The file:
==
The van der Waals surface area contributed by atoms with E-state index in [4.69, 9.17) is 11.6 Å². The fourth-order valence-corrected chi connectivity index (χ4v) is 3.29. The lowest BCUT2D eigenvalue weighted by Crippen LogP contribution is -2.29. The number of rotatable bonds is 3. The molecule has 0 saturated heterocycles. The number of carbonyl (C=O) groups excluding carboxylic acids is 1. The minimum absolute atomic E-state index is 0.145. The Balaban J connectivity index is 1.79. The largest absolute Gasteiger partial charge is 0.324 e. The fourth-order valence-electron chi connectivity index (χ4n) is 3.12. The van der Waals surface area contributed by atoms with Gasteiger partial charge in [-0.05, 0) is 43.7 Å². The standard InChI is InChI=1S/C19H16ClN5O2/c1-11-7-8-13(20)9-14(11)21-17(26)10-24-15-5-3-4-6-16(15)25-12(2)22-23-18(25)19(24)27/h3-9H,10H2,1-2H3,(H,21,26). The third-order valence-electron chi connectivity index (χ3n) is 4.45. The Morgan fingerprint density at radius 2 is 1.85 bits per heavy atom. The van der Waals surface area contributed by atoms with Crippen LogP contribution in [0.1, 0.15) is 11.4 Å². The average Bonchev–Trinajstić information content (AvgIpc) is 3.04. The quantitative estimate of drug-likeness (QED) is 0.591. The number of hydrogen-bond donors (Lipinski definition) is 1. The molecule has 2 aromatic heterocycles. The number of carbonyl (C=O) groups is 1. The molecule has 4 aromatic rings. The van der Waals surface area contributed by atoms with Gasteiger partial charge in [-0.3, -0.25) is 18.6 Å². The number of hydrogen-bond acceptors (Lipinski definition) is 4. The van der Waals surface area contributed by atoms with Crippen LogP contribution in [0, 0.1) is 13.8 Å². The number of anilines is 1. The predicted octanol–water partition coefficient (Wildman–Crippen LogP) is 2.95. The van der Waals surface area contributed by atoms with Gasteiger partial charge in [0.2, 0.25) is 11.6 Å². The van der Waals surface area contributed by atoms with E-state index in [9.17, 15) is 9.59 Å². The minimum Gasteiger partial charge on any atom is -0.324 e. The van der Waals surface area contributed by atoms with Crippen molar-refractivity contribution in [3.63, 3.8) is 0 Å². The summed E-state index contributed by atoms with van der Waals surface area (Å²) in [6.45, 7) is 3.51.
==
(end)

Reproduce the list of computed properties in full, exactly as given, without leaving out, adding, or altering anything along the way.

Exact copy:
The van der Waals surface area contributed by atoms with E-state index in [4.69, 9.17) is 11.6 Å². The fourth-order valence-corrected chi connectivity index (χ4v) is 3.29. The lowest BCUT2D eigenvalue weighted by Crippen LogP contribution is -2.29. The number of rotatable bonds is 3. The molecule has 0 saturated heterocycles. The number of carbonyl (C=O) groups excluding carboxylic acids is 1. The minimum absolute atomic E-state index is 0.145. The Balaban J connectivity index is 1.79. The largest absolute Gasteiger partial charge is 0.324 e. The fourth-order valence-electron chi connectivity index (χ4n) is 3.12. The van der Waals surface area contributed by atoms with Gasteiger partial charge in [-0.05, 0) is 43.7 Å². The standard InChI is InChI=1S/C19H16ClN5O2/c1-11-7-8-13(20)9-14(11)21-17(26)10-24-15-5-3-4-6-16(15)25-12(2)22-23-18(25)19(24)27/h3-9H,10H2,1-2H3,(H,21,26). The third-order valence-electron chi connectivity index (χ3n) is 4.45. The Morgan fingerprint density at radius 2 is 1.85 bits per heavy atom. The van der Waals surface area contributed by atoms with Crippen LogP contribution in [0.1, 0.15) is 11.4 Å². The average Bonchev–Trinajstić information content (AvgIpc) is 3.04. The quantitative estimate of drug-likeness (QED) is 0.591. The number of hydrogen-bond donors (Lipinski definition) is 1. The molecule has 2 aromatic heterocycles. The number of carbonyl (C=O) groups is 1. The molecule has 4 aromatic rings. The van der Waals surface area contributed by atoms with Gasteiger partial charge in [-0.3, -0.25) is 18.6 Å². The number of hydrogen-bond acceptors (Lipinski definition) is 4. The van der Waals surface area contributed by atoms with Crippen LogP contribution in [0, 0.1) is 13.8 Å². The number of anilines is 1. The predicted octanol–water partition coefficient (Wildman–Crippen LogP) is 2.95. The van der Waals surface area contributed by atoms with Gasteiger partial charge in [0.2, 0.25) is 11.6 Å². The van der Waals surface area contributed by atoms with E-state index in [9.17, 15) is 9.59 Å². The minimum Gasteiger partial charge on any atom is -0.324 e. The van der Waals surface area contributed by atoms with Crippen molar-refractivity contribution in [3.63, 3.8) is 0 Å². The summed E-state index contributed by atoms with van der Waals surface area (Å²) in [6.45, 7) is 3.51.